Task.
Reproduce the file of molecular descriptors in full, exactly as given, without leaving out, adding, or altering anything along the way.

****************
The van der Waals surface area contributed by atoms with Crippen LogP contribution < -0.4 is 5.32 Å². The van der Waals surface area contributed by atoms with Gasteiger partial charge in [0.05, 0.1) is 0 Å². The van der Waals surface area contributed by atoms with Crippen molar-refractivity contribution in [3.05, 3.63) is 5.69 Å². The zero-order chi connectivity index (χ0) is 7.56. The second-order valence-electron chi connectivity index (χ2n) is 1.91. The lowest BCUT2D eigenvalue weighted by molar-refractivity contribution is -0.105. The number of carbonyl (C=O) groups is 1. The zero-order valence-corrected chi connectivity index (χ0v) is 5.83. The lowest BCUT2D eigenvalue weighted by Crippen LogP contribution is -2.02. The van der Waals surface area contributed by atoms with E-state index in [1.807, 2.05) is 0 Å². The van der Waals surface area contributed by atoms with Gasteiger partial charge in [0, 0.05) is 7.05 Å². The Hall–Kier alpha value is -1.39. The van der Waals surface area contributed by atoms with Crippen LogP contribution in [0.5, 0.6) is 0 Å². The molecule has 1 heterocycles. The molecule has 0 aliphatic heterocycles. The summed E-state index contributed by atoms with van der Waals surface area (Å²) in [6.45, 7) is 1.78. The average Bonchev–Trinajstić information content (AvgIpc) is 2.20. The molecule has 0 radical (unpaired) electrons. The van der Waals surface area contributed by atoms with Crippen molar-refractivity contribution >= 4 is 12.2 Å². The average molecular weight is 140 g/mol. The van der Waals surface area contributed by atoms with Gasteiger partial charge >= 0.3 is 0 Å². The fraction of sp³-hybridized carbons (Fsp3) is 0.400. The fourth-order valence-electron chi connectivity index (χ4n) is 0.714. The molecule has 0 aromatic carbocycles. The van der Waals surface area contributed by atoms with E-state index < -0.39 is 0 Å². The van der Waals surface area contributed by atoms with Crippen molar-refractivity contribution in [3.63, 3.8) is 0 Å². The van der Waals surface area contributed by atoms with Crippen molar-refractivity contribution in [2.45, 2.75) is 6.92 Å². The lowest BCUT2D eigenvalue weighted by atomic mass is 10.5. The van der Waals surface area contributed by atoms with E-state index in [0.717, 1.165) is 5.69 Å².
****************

The van der Waals surface area contributed by atoms with Crippen LogP contribution < -0.4 is 5.32 Å². The van der Waals surface area contributed by atoms with Gasteiger partial charge in [0.05, 0.1) is 0 Å². The van der Waals surface area contributed by atoms with Crippen molar-refractivity contribution in [3.05, 3.63) is 5.69 Å². The zero-order chi connectivity index (χ0) is 7.56. The second-order valence-electron chi connectivity index (χ2n) is 1.91. The lowest BCUT2D eigenvalue weighted by molar-refractivity contribution is -0.105. The number of carbonyl (C=O) groups is 1. The zero-order valence-corrected chi connectivity index (χ0v) is 5.83. The lowest BCUT2D eigenvalue weighted by Crippen LogP contribution is -2.02. The van der Waals surface area contributed by atoms with E-state index in [1.807, 2.05) is 0 Å². The van der Waals surface area contributed by atoms with Gasteiger partial charge in [0, 0.05) is 7.05 Å². The Hall–Kier alpha value is -1.39. The van der Waals surface area contributed by atoms with Crippen LogP contribution in [0.5, 0.6) is 0 Å². The molecule has 1 heterocycles. The molecule has 0 aliphatic heterocycles. The summed E-state index contributed by atoms with van der Waals surface area (Å²) in [6.45, 7) is 1.78. The average Bonchev–Trinajstić information content (AvgIpc) is 2.20. The molecule has 0 radical (unpaired) electrons. The van der Waals surface area contributed by atoms with Crippen molar-refractivity contribution >= 4 is 12.2 Å². The average molecular weight is 140 g/mol. The van der Waals surface area contributed by atoms with Gasteiger partial charge >= 0.3 is 0 Å². The fraction of sp³-hybridized carbons (Fsp3) is 0.400. The fourth-order valence-electron chi connectivity index (χ4n) is 0.714. The molecule has 0 aromatic carbocycles. The van der Waals surface area contributed by atoms with E-state index < -0.39 is 0 Å². The van der Waals surface area contributed by atoms with Crippen molar-refractivity contribution in [3.63, 3.8) is 0 Å². The van der Waals surface area contributed by atoms with Crippen molar-refractivity contribution in [2.45, 2.75) is 6.92 Å². The lowest BCUT2D eigenvalue weighted by atomic mass is 10.5. The van der Waals surface area contributed by atoms with E-state index in [0.717, 1.165) is 5.69 Å².